Physical access to a typical server is virtually the same as giving someone the administrator password. Once someone has physical access, the person can install a network monitor to sniff and steal all the passwords (at least all the unencrypted passwords). If server downtime isn't a concern, the intruder can also reboot the machine and, in most cases, use special commands that can only be input directly on the physical machine in order to get the administrator password and from there get access to all data and accounts on the machine.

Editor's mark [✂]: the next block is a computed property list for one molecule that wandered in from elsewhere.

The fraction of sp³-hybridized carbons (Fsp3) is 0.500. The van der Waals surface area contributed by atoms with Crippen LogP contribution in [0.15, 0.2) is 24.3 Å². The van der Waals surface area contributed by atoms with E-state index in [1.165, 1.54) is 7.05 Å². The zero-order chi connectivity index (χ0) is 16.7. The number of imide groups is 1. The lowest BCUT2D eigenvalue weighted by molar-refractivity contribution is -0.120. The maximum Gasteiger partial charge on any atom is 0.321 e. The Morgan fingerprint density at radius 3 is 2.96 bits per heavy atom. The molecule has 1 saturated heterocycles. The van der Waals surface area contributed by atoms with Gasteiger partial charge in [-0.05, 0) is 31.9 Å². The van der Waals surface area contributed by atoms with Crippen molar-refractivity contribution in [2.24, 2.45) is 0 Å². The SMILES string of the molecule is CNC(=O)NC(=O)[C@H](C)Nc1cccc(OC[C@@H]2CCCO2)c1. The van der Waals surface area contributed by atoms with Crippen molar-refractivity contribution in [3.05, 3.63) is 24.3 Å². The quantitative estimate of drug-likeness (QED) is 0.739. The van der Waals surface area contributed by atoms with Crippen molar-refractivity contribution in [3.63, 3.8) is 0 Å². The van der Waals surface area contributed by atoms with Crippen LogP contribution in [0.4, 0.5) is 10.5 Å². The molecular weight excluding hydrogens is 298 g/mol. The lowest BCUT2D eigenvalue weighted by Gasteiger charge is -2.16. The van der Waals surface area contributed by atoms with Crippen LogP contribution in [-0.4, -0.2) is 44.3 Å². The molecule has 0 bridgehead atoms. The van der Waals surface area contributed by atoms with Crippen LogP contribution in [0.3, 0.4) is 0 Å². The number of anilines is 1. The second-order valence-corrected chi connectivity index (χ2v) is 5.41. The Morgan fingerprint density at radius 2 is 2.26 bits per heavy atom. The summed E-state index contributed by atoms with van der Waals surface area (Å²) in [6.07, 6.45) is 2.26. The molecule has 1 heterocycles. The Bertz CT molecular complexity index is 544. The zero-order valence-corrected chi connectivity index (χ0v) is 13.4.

Fortunately, most servers are well protected inside data centers with security monitoring at the doors, video cameras, and fancy key-card systems. But what about your backups? What about the copy of the site that you gave to a consulting firm so the consultants can work on the new version of the site in their environment? The lesson here is that you must protect your data virtually (with code and configuration) and physically and, further, that you must do so not only on your server but every time you make a copy of the data. For your routine backups a good solution is to encrypt the database file prior to moving it to the backup medium. But what should you do if you need to share a copy of the database with someone who needs to work on it, but you want to protect the privacy of your users?
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